Before administering the oath, retired District Judge Billy Bell also shared his love and faith in Barger.

Bell met Barger through church and also knew him from his work in the probate office. He recalled a phone call he received from Barger a few months before he made the decision to run for probate judge.

“Those of us who have run campaigns know very well the emotional stress—the toll that it will take on not only the candidate, but also their family, and it’s immense,” Bell said. “We sat down, and we talked about that in the den of my home.”

At that time, Bell said he explained the gravity of the decision and made sure Barger knew that it would not only be his decision, but his family’s.

“Before he left that day, in my den, Frank Barger and I said a prayer together, and I have not stopped praying for Frank and for Jennifer and Grant and for the whole Team Barger,” Bell added. He also committed to help him in any way possible.

Bell broke down the mind-boggling numbers in Barger’s campaign, from meetings to daily handshakes to speaking engagements to yard signs. In all, Bell said Barger drove more than 17,000 miles in the county during this time.

“I’ve never seen a harder working, better organized campaign than the one that Frank put together with the help of everybody in this room,” Bell said. “He’s tireless. He was relentless in his rigorous quest for this office.”

Like Coats, Bell said he has confidence Barger has what it takes to succeed as Madison County probate judge, even comparing him to his “personal and judicial hero,” the late Judge Frank Riddick.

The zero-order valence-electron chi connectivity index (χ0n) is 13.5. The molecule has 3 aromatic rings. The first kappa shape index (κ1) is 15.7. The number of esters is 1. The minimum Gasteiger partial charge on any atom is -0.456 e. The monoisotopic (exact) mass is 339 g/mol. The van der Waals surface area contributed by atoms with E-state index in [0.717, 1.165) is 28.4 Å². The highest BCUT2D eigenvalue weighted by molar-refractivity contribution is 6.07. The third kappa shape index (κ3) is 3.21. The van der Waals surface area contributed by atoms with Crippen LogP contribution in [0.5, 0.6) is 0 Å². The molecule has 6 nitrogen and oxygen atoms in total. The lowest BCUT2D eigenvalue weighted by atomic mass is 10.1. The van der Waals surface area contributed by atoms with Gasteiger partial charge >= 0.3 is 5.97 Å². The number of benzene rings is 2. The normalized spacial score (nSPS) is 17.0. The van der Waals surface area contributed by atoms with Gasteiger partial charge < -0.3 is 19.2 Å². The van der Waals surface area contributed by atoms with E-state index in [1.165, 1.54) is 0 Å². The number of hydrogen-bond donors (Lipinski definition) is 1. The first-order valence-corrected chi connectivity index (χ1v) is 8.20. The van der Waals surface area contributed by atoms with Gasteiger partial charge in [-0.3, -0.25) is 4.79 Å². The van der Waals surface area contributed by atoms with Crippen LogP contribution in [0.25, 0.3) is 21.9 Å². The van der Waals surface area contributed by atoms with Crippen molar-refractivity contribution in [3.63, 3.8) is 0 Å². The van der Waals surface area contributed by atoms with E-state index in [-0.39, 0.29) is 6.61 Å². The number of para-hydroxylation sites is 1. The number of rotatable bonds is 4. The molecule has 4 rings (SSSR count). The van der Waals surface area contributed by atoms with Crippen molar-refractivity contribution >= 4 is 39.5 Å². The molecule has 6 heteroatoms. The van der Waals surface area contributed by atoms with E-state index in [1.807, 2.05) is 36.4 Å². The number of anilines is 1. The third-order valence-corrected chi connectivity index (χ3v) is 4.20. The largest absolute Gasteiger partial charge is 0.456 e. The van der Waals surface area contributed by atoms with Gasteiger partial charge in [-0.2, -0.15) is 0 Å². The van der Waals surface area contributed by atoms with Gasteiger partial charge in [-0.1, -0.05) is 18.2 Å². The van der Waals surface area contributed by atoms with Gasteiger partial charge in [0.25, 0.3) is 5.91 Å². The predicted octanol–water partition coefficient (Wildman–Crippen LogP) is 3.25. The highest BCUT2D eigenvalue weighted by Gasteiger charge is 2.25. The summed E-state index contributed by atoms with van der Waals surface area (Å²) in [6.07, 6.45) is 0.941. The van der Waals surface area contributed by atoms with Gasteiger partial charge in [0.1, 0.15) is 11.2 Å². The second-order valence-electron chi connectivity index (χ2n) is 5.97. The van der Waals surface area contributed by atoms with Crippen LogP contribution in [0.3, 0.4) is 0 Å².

“I had no doubt then, and I have no doubt now that Frank has the same qualities that I admired in Judge Riddick—the qualities that it takes to be a great judge,” he said. “He’s conscientious. He knows the law. He’ll apply it evenly and fairly. He’s humble. He’s a people person. He has such as servant’s heart, and I know he’ll be fair to everybody who comes in his office … and that he will treat everybody with civility and respect.”

As Barger prepared to take oath, young Grant captured many hearts as he shed a few tears out of a love for his father. Following Bell’s remarks, Barger took his oath with a hand resting on two Bibles: a new one from his wife, inscribed with his name and new position, and an old one that belonged to his paternal grandfather.

“I can’t say thank you enough, and I can’t begin to name names,” Barger said. “This room is filled full of people who have worked so hard so that I could have this opportunity, and we’re going to do a job that you’ll be proud of. I can assure you that.”

Barger touched on his faith and family, which he said have taught him to treat everyone with dignity, respect and sincerity. He also told attendees of the work he has already begun in terms of mental health commitment and protecting the assets of seniors and children.

Among Barger’s supporters at his investiture was Madison County’s new sheriff, Kevin Turner. Barger said the two became close friends and confidants during their campaigns and were able to help and encourage each other.

In addition to Turner, Barger thanked a host of people including his wife, Jennifer; his son, Grant; his attending family and friends; his campaign team and supporters; and retired Probate Judge Tommy Ragland.

In closing, Barger said he wants to be accessible to the county.

“I work for you,” he said. “I’m accountable to you. If I can ever be of help to you in any way … don’t ever hesitate to reach out to my office. I work for you, and that’s why I’m here. I appreciate each of you so very much. I hope that God richly blesses each of you. Thank you all so much for your support. Thank you for being here today as we finish the final step.”

The Rev. Robert Sparkman offered the benediction. For more on the county probate office, visit